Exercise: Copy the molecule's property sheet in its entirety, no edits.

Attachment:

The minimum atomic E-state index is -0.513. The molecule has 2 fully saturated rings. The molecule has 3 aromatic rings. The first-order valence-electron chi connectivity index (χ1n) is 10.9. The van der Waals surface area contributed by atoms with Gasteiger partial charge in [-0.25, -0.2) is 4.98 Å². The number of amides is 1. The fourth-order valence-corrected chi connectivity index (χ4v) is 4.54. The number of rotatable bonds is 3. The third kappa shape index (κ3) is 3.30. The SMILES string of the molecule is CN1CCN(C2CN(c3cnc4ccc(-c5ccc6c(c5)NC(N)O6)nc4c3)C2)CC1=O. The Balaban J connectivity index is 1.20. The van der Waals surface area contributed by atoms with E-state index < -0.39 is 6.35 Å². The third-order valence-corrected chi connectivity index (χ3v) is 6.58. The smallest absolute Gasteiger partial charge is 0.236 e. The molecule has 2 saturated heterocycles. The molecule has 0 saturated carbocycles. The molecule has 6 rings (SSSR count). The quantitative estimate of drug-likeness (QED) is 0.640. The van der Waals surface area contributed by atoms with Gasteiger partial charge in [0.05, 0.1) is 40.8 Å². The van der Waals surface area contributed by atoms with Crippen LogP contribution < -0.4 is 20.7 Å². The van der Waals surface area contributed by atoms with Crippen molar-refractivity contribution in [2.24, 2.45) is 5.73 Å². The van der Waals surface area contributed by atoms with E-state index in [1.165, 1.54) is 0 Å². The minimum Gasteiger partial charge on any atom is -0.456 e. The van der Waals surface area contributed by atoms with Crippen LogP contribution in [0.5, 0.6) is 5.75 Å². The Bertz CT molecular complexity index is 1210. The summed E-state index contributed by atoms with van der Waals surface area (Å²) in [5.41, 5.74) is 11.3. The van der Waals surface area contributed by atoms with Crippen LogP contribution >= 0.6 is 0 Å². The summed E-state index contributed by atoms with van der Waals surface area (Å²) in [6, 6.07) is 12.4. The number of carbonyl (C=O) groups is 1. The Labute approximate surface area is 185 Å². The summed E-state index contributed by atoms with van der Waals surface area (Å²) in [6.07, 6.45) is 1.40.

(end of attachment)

The minimum atomic E-state index is -0.513. The molecule has 2 fully saturated rings. The molecule has 3 aromatic rings. The first-order valence-electron chi connectivity index (χ1n) is 10.9. The van der Waals surface area contributed by atoms with Gasteiger partial charge in [-0.25, -0.2) is 4.98 Å². The number of amides is 1. The fourth-order valence-corrected chi connectivity index (χ4v) is 4.54. The number of rotatable bonds is 3. The third kappa shape index (κ3) is 3.30. The SMILES string of the molecule is CN1CCN(C2CN(c3cnc4ccc(-c5ccc6c(c5)NC(N)O6)nc4c3)C2)CC1=O. The Balaban J connectivity index is 1.20. The van der Waals surface area contributed by atoms with E-state index < -0.39 is 6.35 Å². The third-order valence-corrected chi connectivity index (χ3v) is 6.58. The smallest absolute Gasteiger partial charge is 0.236 e. The molecule has 2 saturated heterocycles. The molecule has 0 saturated carbocycles. The molecule has 6 rings (SSSR count). The quantitative estimate of drug-likeness (QED) is 0.640. The van der Waals surface area contributed by atoms with Gasteiger partial charge in [0.05, 0.1) is 40.8 Å². The van der Waals surface area contributed by atoms with Crippen LogP contribution < -0.4 is 20.7 Å². The van der Waals surface area contributed by atoms with Crippen molar-refractivity contribution in [2.24, 2.45) is 5.73 Å². The van der Waals surface area contributed by atoms with E-state index in [1.165, 1.54) is 0 Å². The minimum Gasteiger partial charge on any atom is -0.456 e. The van der Waals surface area contributed by atoms with Crippen LogP contribution in [0.5, 0.6) is 5.75 Å². The Bertz CT molecular complexity index is 1210. The summed E-state index contributed by atoms with van der Waals surface area (Å²) in [5.41, 5.74) is 11.3. The van der Waals surface area contributed by atoms with Crippen LogP contribution >= 0.6 is 0 Å². The summed E-state index contributed by atoms with van der Waals surface area (Å²) in [6, 6.07) is 12.4. The number of carbonyl (C=O) groups is 1. The Labute approximate surface area is 185 Å². The summed E-state index contributed by atoms with van der Waals surface area (Å²) in [6.07, 6.45) is 1.40.